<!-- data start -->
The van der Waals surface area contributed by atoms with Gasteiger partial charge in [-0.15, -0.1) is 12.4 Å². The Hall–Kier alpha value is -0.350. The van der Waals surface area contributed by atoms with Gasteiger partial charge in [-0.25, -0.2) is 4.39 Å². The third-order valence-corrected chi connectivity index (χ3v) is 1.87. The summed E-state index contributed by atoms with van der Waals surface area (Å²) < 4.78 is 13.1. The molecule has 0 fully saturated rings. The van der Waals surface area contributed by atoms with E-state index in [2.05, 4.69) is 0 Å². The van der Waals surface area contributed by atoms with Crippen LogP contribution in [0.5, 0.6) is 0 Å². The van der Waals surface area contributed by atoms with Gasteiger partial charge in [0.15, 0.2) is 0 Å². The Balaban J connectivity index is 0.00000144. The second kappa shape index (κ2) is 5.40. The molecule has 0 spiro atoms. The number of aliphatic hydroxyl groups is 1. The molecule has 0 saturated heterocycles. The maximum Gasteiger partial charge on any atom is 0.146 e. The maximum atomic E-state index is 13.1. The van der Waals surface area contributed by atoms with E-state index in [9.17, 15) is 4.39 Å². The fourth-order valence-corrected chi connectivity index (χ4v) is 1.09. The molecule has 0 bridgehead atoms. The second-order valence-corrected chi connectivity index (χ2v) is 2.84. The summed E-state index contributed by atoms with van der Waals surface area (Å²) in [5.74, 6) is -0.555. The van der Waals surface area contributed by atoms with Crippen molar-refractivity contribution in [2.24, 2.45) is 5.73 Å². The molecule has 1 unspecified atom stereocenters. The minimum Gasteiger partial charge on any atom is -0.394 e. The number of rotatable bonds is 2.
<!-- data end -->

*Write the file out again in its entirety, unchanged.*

The van der Waals surface area contributed by atoms with Gasteiger partial charge in [-0.15, -0.1) is 12.4 Å². The Hall–Kier alpha value is -0.350. The van der Waals surface area contributed by atoms with Gasteiger partial charge in [-0.25, -0.2) is 4.39 Å². The third-order valence-corrected chi connectivity index (χ3v) is 1.87. The summed E-state index contributed by atoms with van der Waals surface area (Å²) < 4.78 is 13.1. The molecule has 0 fully saturated rings. The van der Waals surface area contributed by atoms with E-state index in [2.05, 4.69) is 0 Å². The van der Waals surface area contributed by atoms with Crippen LogP contribution in [0.5, 0.6) is 0 Å². The van der Waals surface area contributed by atoms with Gasteiger partial charge in [0.15, 0.2) is 0 Å². The Balaban J connectivity index is 0.00000144. The second kappa shape index (κ2) is 5.40. The molecule has 0 spiro atoms. The number of aliphatic hydroxyl groups is 1. The molecule has 0 saturated heterocycles. The maximum Gasteiger partial charge on any atom is 0.146 e. The maximum atomic E-state index is 13.1. The van der Waals surface area contributed by atoms with E-state index in [9.17, 15) is 4.39 Å². The fourth-order valence-corrected chi connectivity index (χ4v) is 1.09. The molecule has 0 bridgehead atoms. The second-order valence-corrected chi connectivity index (χ2v) is 2.84. The summed E-state index contributed by atoms with van der Waals surface area (Å²) in [5.74, 6) is -0.555. The van der Waals surface area contributed by atoms with Crippen molar-refractivity contribution in [2.24, 2.45) is 5.73 Å². The molecule has 1 unspecified atom stereocenters. The minimum Gasteiger partial charge on any atom is -0.394 e. The number of rotatable bonds is 2.